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‘Share resources equally’

GRAÇA Machel, wife of former SA President Nelson Mandela has urged African governments to share their country’s natural resources equally with the electorate.

GRAÇA Machel, wife of iconic former South African President Nelson Mandela has urged African governments to share their country’s natural resources equally with the electorate to avoid unnecessary conflicts over distribution.


Addressing guests attending a NewsDay People’s Choice awards ceremony in Harare last Friday where she was guest of honour, Machel said governments must ensure equitable distribution of resources and fair compensation for villagers displaced to pave way for exploitation of mineral resources.

“I have not visited mines here in Zimbabwe, but in Mozambique, I have visited many. Communities are moved away to pave way for big business and are put in a corner, a very small place. They are given a house they call a resettlement. They leave their big houses to go to a small space,” Machel said.

“They are forced to change completely their lifestyles and see civic society and politicians with big machinery coming in and out. This is a problem for the whole of Africa. We should say there is a big programme here. How should we organise people so they can have peace with the project and with the government?” she asked rhetorically.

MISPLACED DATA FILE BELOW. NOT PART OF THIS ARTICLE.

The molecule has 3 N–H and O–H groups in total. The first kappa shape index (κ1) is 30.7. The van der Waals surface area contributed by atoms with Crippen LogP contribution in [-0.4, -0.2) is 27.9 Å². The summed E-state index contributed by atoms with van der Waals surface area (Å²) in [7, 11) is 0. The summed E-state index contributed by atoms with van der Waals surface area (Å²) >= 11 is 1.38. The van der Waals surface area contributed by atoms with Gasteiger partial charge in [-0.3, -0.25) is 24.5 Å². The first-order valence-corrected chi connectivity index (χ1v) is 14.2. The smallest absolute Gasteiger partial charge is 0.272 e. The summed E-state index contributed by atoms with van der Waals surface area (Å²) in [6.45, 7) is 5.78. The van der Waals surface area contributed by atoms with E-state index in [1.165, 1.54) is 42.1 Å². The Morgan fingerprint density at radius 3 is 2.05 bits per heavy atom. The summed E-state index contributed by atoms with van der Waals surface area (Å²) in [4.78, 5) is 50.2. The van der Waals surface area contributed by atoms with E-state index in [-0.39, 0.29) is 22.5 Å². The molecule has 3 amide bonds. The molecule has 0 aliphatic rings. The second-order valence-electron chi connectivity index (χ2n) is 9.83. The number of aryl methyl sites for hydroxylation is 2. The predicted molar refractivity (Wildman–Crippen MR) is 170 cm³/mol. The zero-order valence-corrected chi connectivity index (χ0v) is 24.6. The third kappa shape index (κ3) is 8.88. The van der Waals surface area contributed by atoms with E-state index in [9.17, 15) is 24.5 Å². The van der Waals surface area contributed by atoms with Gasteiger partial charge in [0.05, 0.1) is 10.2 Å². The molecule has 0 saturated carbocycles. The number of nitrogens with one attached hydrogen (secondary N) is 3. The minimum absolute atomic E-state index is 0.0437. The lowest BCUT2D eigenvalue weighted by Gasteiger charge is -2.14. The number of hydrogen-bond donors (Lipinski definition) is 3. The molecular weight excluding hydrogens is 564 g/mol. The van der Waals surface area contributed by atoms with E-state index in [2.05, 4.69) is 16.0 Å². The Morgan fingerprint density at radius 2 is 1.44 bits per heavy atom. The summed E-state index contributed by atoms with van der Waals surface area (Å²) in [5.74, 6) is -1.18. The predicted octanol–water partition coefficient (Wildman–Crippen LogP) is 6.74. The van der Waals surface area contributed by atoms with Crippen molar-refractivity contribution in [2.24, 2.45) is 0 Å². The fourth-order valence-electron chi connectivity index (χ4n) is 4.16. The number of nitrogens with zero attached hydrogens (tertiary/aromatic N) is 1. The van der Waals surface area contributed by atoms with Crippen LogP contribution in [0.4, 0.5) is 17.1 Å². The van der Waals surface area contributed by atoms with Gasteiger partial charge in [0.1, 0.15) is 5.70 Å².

“There is nowhere you will have peace with people who are hungry, people who have no hope, people who don’t know what tomorrow will bring them. If you watch our budgets, most resources are at the central level and little to the provinces and to the community. I ask myself; is this the way we want to adopt our societies or we adopted without questioning?”

Her remarks came as Mozambique’s former guerilla leader Afonso Dhlakama has reportedly pulled out of the coalition government accusing Mozambican President Armando Guebuza of refusing to share the country’s new-found coal and gas reserves and to implement electoral reforms.

Dhlakama and a military contingent of 700 armed men recently camped in Gorongosa and reportedly threatened a fresh bloodbath and to divide the country if the government does not meet their demands. Between 1977 and 1992, Dhlakama directed an insurgency against the Frelimo government that resulted in the death of an estimated one million Mozambicans.

Speaking at the same event, Alpha Media Holdings chief executive officer Raphael Khumalo said: “The people of Chiadzwa were moved far away from their homes. They have to catch buses, two or three buses to get back to where the diamond fields are. Sadly, their lives have not improved.”